Marc Parlange

1997 James B. Macelwane Medal Winner

Johns Hopkins University

The 1997 James B. Macelwane Medal, given by AGU for significant contributions to the geophysical sciences by a young scientist of outstanding ability, was presented to Marc. B. Parlange at the AGU Spring Meeting Honor Ceremony on May 28, 1997, in Baltimore. The award citation and Parlange’s response are given here.


“As the first-born of a fresh Ph.D., Marc Parlange must have been predestined for a life of research and teaching. He came into the world in Providence, Rhode Island, some 35 years ago only a few weeks after his father had completed his graduate studies at Brown. However, as happens to most of us after graduate school, the family moved on and Marc’s subsequent schooling from early childhood followed all the wanderings of his father’s subsequent professorial career. Marc’s early education took place in Hamden (near New Haven), Connecticut. One year of high school was spent in Seattle, Washington, and the last two years in Brisbane, Queensland, where he then entered Griffith University and in due course graduated from its applied mathematics program. Evidently, all this exposure to multiple cultural environments, together with a strong family home base, allowed him to thrive and made him into the person we honor here today.

“I first met Marc in 1984 after he had come to Cornell to start his graduate work. As I recall it, he came to see me about one of my courses but somehow we digressed and ended up chatting the afternoon away about marathon running and training. In any event, he subsequently made so much progress that, when the time came in 1986, I selected him to accompany me to the Landes region in southwestern France, where for the entire summer we participated as a radiosounding field crew in the Hydrological Atmospheric Pilot Experiment, HAPEX-Mobilhy, to study the atmospheric boundary layer and large-scale surface heat and water vapor transport above the forest. A couple of years later, with his doctorate in hand, Marc started his career as an Assistant Professor at the University of California, Davis, and he is now a Professor at Johns Hopkins University here in Baltimore. It has been an exciting journey to where he is now.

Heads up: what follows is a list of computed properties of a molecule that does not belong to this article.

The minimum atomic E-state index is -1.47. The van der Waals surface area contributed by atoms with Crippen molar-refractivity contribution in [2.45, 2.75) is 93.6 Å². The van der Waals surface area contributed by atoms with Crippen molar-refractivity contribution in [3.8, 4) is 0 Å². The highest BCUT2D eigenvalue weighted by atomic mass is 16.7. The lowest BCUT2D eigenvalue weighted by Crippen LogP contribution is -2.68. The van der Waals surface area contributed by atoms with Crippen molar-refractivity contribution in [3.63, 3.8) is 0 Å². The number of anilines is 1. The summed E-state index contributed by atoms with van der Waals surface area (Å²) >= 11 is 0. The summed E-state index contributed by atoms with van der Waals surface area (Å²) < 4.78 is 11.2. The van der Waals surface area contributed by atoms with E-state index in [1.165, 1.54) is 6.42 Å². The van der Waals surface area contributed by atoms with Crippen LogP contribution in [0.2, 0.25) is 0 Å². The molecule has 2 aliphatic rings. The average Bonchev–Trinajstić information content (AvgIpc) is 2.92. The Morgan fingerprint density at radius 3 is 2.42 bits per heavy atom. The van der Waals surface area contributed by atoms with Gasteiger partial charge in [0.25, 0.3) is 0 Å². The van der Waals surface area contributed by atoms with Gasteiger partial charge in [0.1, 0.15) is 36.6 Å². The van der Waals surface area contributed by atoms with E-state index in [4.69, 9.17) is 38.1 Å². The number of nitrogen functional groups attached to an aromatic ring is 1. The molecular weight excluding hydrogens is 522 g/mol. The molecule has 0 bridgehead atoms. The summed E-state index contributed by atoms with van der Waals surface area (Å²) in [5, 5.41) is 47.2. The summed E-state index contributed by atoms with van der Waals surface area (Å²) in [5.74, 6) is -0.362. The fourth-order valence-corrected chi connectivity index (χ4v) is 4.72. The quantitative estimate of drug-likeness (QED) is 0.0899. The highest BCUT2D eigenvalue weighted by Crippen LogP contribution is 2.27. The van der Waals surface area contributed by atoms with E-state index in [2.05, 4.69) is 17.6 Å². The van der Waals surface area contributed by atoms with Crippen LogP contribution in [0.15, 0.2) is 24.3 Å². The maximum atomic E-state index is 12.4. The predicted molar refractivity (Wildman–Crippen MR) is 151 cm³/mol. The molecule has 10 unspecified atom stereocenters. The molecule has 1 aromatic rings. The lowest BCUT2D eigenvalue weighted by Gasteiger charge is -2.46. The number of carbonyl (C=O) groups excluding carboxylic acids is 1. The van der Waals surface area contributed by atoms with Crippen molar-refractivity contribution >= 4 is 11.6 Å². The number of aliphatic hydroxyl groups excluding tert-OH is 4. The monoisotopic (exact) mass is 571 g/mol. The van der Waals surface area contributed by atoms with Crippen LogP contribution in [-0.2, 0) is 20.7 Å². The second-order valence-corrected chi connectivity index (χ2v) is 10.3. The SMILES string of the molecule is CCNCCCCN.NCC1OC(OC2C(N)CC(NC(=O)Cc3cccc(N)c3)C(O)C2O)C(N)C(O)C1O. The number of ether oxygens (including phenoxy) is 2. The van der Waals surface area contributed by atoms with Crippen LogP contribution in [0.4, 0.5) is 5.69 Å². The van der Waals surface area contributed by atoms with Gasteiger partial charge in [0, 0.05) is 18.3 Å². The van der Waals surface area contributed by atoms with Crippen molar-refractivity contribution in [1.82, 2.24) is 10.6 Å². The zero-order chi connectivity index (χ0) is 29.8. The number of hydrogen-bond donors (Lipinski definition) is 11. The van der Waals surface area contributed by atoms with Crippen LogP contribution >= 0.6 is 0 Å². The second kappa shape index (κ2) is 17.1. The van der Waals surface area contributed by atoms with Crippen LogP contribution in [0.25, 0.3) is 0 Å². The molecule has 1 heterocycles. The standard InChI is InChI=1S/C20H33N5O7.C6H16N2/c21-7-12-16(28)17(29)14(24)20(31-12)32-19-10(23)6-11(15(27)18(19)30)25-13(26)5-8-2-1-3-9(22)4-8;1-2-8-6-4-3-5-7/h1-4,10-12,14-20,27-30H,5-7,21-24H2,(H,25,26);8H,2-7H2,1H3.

“While most researchers, at least in the early stages of their career, remain focused on one specific topic, Marc Parlange and his associates at Davis have advanced in short order and with remarkable success on a number of fronts. The breadth of his work in hydrology has been truly amazing. I will not even attempt to describe the numerous contributions that led to this Macelwane Medal, but merely sketch a brief outline.

“In the study of evaporation, Marc and his students were able to elucidate further the advection-aridity concept in the presence of oasis effects, the free convective limit over complex natural terrain, and the applicability of similarity at the mesogamma scale. In their studies of the atmospheric boundary layer, they were the first to show the existence of three distinct sublayers for humidity in the surface layer; they quantified the active role of temperature (in contrast to humidity) at small turbulence scales with wavelet statistics, and they developed high-resolution horizontal versus vertical scaling by means of lidar techniques. Turning to turbulence theory, Marc and his coworkers succeeded in quantifying intermittency effects on Kolmogorov theory and describing the spatial structure in the dynamic and dynamic-convective sublayers, again by devising an ingenious wavelet sampling scheme for this purpose. In studies of flow in porous media and groundwater, they produced convincing evidence for the importance of cracked soil horizons in the vadose zone and developed Kalman filter and optimization approaches to characterize soil water flow processes at the field scale, as observed during evaporative desorption and during drainage. Finally, in collaboration with Rick Katz, he succeeded in constructing stochastic precipitation generators, a major advance over conventional approaches, and he was able to bring greater realism to the description of daily precipitation variations than was previously the case.